Far more interesting, however, is the SAF Application Interface Specification (AIS), which provides a standard set of mechanisms to achieve the service availability levels required by carriers. This specification, to be published soon, includes: support for logical grouping of services, known as cluster management; messaging services for distributed system support; locking services; checkpoint services to enable the replication of information for high availability applications; event services to handle such things as failures; and availability management to provide high availability models and switchover options. Orthogonal to both these standards is a management specification, which is still in development, to provide consistent access to appropriate information.

Platforms based on CompactPCI and AdvancedTCA, with SAF implementations for the core of an application-enabling platform is a standard set of hardware and software services that can now be applied to the BRAS implementation.

A key requirement for most telecommunications devices is scalability, and BRAS are no exception. To meet these needs, the control plane model must have as much distribution as possible, without making the overhead too significant. As services are offered and exposed primarily at the IP layer, the BRAS is a routed device. It demands, as a minimum, an Interior Gateway Protocol (IGP) such as OSPF and possibly an Exterior Gateway Protocol (EGP), BGP4, if the NSP and/or ASP networks are in different domains.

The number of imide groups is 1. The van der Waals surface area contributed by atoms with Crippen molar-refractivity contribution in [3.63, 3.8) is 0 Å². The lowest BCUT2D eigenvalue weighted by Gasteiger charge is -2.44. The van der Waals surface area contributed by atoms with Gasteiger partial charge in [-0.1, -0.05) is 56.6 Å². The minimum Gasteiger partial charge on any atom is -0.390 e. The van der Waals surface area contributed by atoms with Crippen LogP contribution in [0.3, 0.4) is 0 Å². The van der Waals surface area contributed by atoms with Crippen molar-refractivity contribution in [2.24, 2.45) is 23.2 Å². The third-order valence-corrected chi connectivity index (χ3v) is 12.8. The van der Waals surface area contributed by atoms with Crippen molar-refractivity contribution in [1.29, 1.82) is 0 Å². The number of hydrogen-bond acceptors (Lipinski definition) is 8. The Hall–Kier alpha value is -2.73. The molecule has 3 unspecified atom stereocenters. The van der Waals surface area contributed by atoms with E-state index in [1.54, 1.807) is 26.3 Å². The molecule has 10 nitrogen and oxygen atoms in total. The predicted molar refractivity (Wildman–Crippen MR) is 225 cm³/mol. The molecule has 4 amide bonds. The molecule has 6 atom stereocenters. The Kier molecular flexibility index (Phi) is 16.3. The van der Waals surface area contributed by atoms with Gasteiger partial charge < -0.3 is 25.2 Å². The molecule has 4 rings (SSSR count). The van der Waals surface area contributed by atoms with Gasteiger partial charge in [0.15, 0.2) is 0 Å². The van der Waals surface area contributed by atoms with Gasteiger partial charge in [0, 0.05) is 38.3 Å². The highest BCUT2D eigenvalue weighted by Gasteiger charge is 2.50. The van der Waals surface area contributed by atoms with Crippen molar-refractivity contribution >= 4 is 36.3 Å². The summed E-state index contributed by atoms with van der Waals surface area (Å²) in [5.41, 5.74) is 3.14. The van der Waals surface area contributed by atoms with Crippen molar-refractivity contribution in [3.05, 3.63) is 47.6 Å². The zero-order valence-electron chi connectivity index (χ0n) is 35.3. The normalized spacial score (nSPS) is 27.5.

Traffic engineering is also necessary at the IP layer, enabled by opaque Link State Advertisements (LSAs), the information elements exchanged between IGP routing devices. The traffic-engineered topology of a network can be established from this information. Equivalent mechanisms are supported for BGP4 and MPLS, although the former is a different type of protocol (distance vector as opposed to link-state) and the latter is a signalling protocol.

The I/O cards in the BRAS must perform as much processing as possible to achieve scalability. With the AdvancedTCA architecture, the data plane functionality provided by network processors has to be complemented by general purpose processors for control plane functions. Specifically, any Layer 2 and Layer 3 signaling, management and control plane termination functionality must be performed on the I/O cards.

In the case of IP functionality, the basic keep-alive and routing information exchanges must be performed on the I/O cards. The routing information (changes) gathered from these processes must be forwarded over the distributed messaging system to the system control processing function, located on the system control and switch cards. This distributed messaging system operates over the dual star Gbe base fabric, previously described, and complies with the SAF specifications.